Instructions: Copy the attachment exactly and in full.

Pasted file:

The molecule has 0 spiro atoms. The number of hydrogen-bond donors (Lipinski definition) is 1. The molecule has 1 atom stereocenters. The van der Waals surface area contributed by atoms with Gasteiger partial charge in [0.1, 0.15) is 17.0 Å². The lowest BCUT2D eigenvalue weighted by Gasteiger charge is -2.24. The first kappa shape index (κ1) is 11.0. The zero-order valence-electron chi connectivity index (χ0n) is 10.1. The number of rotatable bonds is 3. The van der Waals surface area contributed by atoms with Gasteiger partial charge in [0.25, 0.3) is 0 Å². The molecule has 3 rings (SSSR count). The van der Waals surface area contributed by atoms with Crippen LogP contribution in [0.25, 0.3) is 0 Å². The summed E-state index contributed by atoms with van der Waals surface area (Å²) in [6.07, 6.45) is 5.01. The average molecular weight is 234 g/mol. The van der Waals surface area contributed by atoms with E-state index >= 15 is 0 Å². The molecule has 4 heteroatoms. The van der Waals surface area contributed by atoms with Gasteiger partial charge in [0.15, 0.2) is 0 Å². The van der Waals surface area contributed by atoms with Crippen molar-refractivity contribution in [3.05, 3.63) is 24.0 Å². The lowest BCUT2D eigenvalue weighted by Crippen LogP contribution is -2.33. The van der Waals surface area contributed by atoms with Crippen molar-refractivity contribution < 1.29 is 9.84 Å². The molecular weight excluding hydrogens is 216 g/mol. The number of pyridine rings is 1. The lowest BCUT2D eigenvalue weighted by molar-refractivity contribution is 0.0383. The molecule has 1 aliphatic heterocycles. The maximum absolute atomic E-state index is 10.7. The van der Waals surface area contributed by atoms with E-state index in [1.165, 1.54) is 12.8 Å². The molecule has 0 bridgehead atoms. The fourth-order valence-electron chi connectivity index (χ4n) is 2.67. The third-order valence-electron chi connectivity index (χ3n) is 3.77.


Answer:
The molecule has 0 spiro atoms. The number of hydrogen-bond donors (Lipinski definition) is 1. The molecule has 1 atom stereocenters. The van der Waals surface area contributed by atoms with Gasteiger partial charge in [0.1, 0.15) is 17.0 Å². The lowest BCUT2D eigenvalue weighted by Gasteiger charge is -2.24. The first kappa shape index (κ1) is 11.0. The zero-order valence-electron chi connectivity index (χ0n) is 10.1. The number of rotatable bonds is 3. The van der Waals surface area contributed by atoms with Gasteiger partial charge in [0.25, 0.3) is 0 Å². The molecule has 3 rings (SSSR count). The van der Waals surface area contributed by atoms with Crippen LogP contribution in [0.25, 0.3) is 0 Å². The summed E-state index contributed by atoms with van der Waals surface area (Å²) in [6.07, 6.45) is 5.01. The average molecular weight is 234 g/mol. The van der Waals surface area contributed by atoms with E-state index >= 15 is 0 Å². The molecule has 4 heteroatoms. The van der Waals surface area contributed by atoms with Gasteiger partial charge in [0.15, 0.2) is 0 Å². The van der Waals surface area contributed by atoms with Crippen molar-refractivity contribution in [3.05, 3.63) is 24.0 Å². The lowest BCUT2D eigenvalue weighted by Crippen LogP contribution is -2.33. The van der Waals surface area contributed by atoms with Crippen molar-refractivity contribution < 1.29 is 9.84 Å². The molecular weight excluding hydrogens is 216 g/mol. The number of pyridine rings is 1. The lowest BCUT2D eigenvalue weighted by molar-refractivity contribution is 0.0383. The molecule has 1 aliphatic heterocycles. The maximum absolute atomic E-state index is 10.7. The van der Waals surface area contributed by atoms with E-state index in [1.165, 1.54) is 12.8 Å². The molecule has 0 bridgehead atoms. The fourth-order valence-electron chi connectivity index (χ4n) is 2.67. The third-order valence-electron chi connectivity index (χ3n) is 3.77.